‘I am trapped,’ Kelowna senior says of temporary elevator shutdown
Sylvia MacKenzie suffers from Chronic Obstructive Pulmonary Disease (COPD).
As a result, the Kelowna senior relies on a wheelchair to get around, as she’s too short of breath to walk.
“Even for me, to walk to the kitchen will take a lot out of me,” she told Global News.
MacKenzie, 75, lives in a top-floor unit of a three-storey building on KLO Road.
Starting on Monday, the building’s elevator will be shut down for three days, meaning MacKenzie won’t be able to leave her home.
“I am trapped, I am trapped,” she said.
What has her most concerned is a scheduled monthly hospital appointment during that time. She says the appointment is critical to her health.
“It has to be every 28 days, so there is no way that I can change that appointment,” she said.
MacKenzie’s friend, Maria Leboe, said she’s concerned about MacKenzie and all the other seniors who live in the building.
“Although this isn’t a seniors building, there are a lot of seniors with mobility issues that live here,” Leboe said.
“There’s a lot of people just on this floor alone who have walkers and scooters.”
Ellen Hassell lives down the hall. Her husband, who has a walker, has dementia and relies heavily on a day program he attends during the week.
“We don’t know what we will be able to do,” Hassell said. “I have called several places and no one seems to have any answers or any suggestions of what we should do.”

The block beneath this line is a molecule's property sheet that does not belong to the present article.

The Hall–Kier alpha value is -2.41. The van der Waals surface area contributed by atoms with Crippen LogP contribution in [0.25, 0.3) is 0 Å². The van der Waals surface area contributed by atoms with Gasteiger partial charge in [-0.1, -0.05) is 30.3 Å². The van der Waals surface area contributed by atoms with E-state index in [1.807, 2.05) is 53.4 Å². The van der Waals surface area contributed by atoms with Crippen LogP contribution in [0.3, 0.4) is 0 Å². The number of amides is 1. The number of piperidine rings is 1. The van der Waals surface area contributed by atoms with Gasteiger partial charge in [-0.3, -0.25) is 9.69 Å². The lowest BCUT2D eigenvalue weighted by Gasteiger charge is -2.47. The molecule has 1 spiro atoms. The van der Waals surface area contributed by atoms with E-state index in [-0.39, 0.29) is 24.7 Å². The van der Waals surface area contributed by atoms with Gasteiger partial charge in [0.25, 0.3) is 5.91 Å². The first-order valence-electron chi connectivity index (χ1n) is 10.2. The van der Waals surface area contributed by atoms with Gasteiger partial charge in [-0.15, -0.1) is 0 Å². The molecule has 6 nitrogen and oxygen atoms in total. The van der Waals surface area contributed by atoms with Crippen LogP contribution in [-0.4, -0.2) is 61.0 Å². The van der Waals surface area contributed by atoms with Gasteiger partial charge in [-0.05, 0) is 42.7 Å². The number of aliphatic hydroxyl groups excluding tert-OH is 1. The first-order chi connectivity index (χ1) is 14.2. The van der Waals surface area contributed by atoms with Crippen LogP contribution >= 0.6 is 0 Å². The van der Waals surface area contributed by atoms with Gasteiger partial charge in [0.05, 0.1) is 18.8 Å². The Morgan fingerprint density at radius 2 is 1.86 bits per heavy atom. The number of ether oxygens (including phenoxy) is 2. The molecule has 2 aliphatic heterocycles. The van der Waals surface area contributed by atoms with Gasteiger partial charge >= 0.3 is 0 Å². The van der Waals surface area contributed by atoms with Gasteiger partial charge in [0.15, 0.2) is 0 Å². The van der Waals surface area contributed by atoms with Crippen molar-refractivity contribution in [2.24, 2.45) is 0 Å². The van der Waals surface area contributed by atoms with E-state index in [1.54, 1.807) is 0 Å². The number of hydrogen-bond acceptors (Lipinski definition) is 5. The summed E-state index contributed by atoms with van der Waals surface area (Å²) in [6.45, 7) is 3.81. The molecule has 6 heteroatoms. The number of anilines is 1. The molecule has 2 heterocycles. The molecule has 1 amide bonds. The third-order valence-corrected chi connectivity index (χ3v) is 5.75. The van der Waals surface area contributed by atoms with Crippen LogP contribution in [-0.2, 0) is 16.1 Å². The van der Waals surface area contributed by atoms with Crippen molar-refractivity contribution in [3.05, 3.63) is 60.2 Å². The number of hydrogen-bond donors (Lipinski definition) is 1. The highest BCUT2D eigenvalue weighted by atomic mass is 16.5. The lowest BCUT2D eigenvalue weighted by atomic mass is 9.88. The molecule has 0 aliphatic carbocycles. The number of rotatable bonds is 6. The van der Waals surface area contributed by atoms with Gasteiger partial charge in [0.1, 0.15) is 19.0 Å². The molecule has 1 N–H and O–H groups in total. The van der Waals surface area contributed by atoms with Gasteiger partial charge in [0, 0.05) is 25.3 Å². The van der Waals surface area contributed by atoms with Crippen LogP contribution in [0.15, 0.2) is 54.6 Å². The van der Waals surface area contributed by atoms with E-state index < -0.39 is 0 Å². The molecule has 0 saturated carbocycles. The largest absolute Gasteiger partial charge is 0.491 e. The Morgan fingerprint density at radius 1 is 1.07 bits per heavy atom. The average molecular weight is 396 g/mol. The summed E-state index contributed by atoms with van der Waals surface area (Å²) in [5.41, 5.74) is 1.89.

Leboe said she’s called several places, including the fire department and ambulance service, but was told to contact a stretcher transport service.
She did and while she’s still waiting for confirmation, she was told by the receptionist that they likely can’t accommodate that many stairs.
Mackenzie, who’s on a fixed income, has reached out to the building’s strata council to see if it could help with getting her down and back up the stairs.
“Would they pay if I found something privately? Would they pay for that?” she wondered.
The building is managed by Associated Property Management. The manager told Global News that the strata is willing to pay for the costs, but that neither the strata nor the company has received any cost estimates in writing.
The company also said that residents were told about the elevator shutdown on July 23, but that strata was only notified of the medical appointment on Aug. 12.
While MacKenzie said she’s stressed about the situation and the medical appointment, she’s still hoping a solution can be found.
“I understand their predicament, but there must be some way like how have other buildings dealt with this,” she said.
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